When we last met, we were spreading fast in our silver Tuna, Natalia, towards the great unknown of the Basque lands. Since moving to Europe almost four years ago, the Basque country has fascinated me in the way a toy car does to a child. Something about the rocky cliffs, the intense desire for independence, and the language that has no resemblance on this planet have made me a fan of the country for a little while. The unfortunate part of traveling to this area in the heat of summer is the tourism oozing over the French border, thus skyrocketing prices everywhere. The cheapest place we could find, two bunk beds high in the misty peaks in some remote town called Aulesti would suffice for a night of Basque immersion.
We arrived late, in the dark of a spitting rainstorm to the little hostel high in the hills. I walked in the bar to check on the room. Many hotels here supply for Pilgrims on the Camino de Santiago and thus have restaurants and bars in the bottom of giving customers everything they could desire. I walked in and was immediately targetted as the “tall, long-haired foreigner”, which leads a barrel-chested Basque man, drunk on more bottles of wine than I could ever fit inside me, to call me out.
“You’re so tall” He said in Basque, and then translated to Spanish once he realized my deafness towards his tongue.
“Yes, yes, I’ve been blessed by the Gods.” I returned away from him. “Good evening, we have a reservation for-”
“But how tall are you?” He pointed me out to his neighbors, who had obviously been listening to his antics for too long and had lost all interest. “Look how tall!” His bald head was shimmered red as his excitement heightened. “Where are from?” He said in broken English. “De donji eres?” he tried in some drunken slur of Portuguese/Spanish.
“Wuaw!” He took my long, dainty witch-like guitar-playing hand in his oven mitt of a palm and squeezed it until the blood ran out. I smiled in an “I’m a tough guy too” kind of way, to which he took his meaty bludgeoning fist and pounded my chest with the strength of a falling anvil. The hit sent tremors down to my toes, but I smiled and quickly asked for the barman to give me my keys before rushing out in fear he would show me more of his farm boy strength.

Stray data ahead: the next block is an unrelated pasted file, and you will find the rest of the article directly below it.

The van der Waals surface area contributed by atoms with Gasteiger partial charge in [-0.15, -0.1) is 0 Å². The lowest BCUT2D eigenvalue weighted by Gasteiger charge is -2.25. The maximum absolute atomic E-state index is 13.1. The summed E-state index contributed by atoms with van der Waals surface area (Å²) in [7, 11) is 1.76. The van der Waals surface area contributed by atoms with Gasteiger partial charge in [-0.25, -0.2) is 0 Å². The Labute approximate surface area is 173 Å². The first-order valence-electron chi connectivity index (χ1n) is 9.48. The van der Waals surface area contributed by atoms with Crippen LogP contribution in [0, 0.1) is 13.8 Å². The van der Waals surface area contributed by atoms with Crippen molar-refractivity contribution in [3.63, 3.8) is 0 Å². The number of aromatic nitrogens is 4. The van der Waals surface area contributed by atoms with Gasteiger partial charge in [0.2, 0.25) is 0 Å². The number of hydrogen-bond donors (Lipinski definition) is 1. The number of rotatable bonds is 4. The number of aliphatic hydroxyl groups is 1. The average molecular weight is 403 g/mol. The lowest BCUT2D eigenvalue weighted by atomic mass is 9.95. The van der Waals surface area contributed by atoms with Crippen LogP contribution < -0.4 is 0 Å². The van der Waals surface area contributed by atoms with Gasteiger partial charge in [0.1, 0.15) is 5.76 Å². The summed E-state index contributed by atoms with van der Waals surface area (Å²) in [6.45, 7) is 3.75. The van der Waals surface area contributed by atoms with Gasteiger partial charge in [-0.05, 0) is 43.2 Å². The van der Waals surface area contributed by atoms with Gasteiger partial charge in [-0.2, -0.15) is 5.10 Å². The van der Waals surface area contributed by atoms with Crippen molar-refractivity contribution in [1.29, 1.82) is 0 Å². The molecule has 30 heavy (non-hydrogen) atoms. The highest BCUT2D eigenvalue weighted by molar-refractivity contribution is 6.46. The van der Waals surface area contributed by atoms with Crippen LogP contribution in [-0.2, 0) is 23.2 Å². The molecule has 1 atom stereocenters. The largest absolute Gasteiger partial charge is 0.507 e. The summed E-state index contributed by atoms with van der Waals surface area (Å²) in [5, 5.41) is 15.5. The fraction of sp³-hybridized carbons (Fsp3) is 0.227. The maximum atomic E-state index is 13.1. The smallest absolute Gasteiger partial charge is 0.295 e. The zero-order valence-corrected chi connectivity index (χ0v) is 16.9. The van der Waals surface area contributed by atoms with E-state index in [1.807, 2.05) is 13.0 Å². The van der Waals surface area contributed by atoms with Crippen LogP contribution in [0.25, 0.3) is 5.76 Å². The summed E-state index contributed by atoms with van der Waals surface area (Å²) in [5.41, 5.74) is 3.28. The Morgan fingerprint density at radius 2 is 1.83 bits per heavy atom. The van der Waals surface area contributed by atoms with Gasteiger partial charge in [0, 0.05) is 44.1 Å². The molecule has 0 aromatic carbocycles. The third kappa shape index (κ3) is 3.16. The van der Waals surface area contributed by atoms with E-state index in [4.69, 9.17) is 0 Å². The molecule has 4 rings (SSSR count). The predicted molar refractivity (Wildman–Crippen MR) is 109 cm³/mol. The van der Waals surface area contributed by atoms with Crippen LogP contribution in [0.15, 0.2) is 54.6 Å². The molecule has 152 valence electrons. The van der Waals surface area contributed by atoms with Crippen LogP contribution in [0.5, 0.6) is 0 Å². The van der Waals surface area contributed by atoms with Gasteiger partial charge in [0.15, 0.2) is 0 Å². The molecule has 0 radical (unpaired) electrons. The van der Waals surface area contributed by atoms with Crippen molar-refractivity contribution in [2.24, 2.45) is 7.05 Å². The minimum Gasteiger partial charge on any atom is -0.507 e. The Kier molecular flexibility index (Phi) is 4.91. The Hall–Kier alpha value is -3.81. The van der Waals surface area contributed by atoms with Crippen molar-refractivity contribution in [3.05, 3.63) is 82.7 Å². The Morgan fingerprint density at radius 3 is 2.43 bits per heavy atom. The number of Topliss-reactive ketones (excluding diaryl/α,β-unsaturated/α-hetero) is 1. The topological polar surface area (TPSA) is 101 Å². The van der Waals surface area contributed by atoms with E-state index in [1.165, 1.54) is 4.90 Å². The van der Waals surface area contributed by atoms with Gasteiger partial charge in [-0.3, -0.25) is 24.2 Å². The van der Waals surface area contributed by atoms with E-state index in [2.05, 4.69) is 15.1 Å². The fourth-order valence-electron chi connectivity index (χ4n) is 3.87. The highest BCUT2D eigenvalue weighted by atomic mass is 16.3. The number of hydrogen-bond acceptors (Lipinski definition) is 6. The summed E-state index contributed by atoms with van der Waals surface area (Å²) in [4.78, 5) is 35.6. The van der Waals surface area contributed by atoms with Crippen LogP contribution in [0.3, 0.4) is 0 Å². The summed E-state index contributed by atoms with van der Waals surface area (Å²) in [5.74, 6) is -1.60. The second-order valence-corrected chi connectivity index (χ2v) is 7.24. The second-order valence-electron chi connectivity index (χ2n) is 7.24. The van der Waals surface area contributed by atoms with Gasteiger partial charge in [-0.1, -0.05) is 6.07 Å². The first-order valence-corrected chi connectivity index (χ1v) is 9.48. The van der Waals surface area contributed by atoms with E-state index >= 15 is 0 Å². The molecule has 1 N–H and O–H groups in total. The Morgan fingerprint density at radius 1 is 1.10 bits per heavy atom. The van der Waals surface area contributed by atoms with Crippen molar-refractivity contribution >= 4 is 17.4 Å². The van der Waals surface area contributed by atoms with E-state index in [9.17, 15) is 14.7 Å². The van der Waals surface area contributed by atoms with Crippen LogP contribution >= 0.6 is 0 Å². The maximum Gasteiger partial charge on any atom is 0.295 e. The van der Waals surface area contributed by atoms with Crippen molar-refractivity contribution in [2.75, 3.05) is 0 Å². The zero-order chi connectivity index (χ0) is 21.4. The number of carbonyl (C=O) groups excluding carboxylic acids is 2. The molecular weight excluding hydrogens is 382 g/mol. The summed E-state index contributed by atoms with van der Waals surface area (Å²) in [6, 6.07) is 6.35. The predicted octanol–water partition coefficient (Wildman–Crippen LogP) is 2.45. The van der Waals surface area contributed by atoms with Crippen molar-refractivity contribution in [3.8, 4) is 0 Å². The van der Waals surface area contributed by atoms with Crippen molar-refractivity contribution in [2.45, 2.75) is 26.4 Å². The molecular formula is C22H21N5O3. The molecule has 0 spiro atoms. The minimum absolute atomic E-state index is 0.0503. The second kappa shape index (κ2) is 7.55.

The night was long and inebriated. We flowed into our room and drank a bottle of wine before heading to a bar down the street. There we met the owner, Unai, a nice man who grew up just around the corner and had a lot to tell us about the Basque Country. He brought us some Jamon and cheese to snack on while we sipped our tiny beers and told us of his mysterious little land. While he was talking, one of his long-gone drunken friends came up to him and asked who we were. He swayed as if dancing to his own tune, grabbing hold on the back of Unai’s chair for support. I told him I was from the U.S., to which he spit in his hand and offered it to me. “Welcome!” He posited, dewey palm outstretched.
Unai shooed him off and continued with his monologue. “The Basque Country, of course, should be independent,” he told us, with a flap of his wrist through the air as if to bash away the Spanish Republic. But of course, what would a Basque Country be without Spain and Spain without the Basque Country? I don’t know enough about the situation, so I can not say. But I can identify with the fact that this land has seen a lot of prejudice from its Castillian overlords, and desires to have its language and culture be independent on the stage of the World.